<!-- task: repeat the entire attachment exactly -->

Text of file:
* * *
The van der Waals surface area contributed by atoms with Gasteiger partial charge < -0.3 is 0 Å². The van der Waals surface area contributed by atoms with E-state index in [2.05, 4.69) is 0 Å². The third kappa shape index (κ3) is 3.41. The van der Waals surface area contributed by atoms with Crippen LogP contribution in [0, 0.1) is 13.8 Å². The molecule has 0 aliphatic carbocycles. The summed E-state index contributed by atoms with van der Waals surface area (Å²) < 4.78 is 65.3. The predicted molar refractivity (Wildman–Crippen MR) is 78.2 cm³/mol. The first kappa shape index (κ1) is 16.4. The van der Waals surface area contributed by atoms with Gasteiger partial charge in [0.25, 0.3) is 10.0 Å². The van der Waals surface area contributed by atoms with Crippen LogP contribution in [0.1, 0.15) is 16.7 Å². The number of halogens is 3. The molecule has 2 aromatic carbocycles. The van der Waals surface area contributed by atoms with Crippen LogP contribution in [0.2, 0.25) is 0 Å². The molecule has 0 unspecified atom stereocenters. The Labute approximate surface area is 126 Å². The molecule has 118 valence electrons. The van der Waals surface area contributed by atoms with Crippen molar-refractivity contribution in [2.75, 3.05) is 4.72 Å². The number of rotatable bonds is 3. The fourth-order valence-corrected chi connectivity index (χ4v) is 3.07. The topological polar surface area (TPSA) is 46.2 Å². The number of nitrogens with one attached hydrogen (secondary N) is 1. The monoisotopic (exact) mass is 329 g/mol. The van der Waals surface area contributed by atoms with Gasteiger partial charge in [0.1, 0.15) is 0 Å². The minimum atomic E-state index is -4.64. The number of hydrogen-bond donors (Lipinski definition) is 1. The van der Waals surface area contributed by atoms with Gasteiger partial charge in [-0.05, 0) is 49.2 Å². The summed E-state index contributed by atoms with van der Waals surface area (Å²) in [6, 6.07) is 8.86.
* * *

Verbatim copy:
The van der Waals surface area contributed by atoms with Gasteiger partial charge < -0.3 is 0 Å². The van der Waals surface area contributed by atoms with E-state index in [2.05, 4.69) is 0 Å². The third kappa shape index (κ3) is 3.41. The van der Waals surface area contributed by atoms with Crippen LogP contribution in [0, 0.1) is 13.8 Å². The molecule has 0 aliphatic carbocycles. The summed E-state index contributed by atoms with van der Waals surface area (Å²) < 4.78 is 65.3. The predicted molar refractivity (Wildman–Crippen MR) is 78.2 cm³/mol. The first kappa shape index (κ1) is 16.4. The van der Waals surface area contributed by atoms with Gasteiger partial charge in [0.25, 0.3) is 10.0 Å². The van der Waals surface area contributed by atoms with Crippen LogP contribution in [0.1, 0.15) is 16.7 Å². The number of halogens is 3. The molecule has 2 aromatic carbocycles. The van der Waals surface area contributed by atoms with Crippen LogP contribution in [0.2, 0.25) is 0 Å². The molecule has 0 unspecified atom stereocenters. The Labute approximate surface area is 126 Å². The molecule has 118 valence electrons. The van der Waals surface area contributed by atoms with Crippen molar-refractivity contribution in [2.75, 3.05) is 4.72 Å². The number of rotatable bonds is 3. The fourth-order valence-corrected chi connectivity index (χ4v) is 3.07. The topological polar surface area (TPSA) is 46.2 Å². The number of nitrogens with one attached hydrogen (secondary N) is 1. The monoisotopic (exact) mass is 329 g/mol. The van der Waals surface area contributed by atoms with Gasteiger partial charge in [0.1, 0.15) is 0 Å². The minimum atomic E-state index is -4.64. The number of hydrogen-bond donors (Lipinski definition) is 1. The van der Waals surface area contributed by atoms with Gasteiger partial charge in [-0.05, 0) is 49.2 Å². The summed E-state index contributed by atoms with van der Waals surface area (Å²) in [6, 6.07) is 8.86.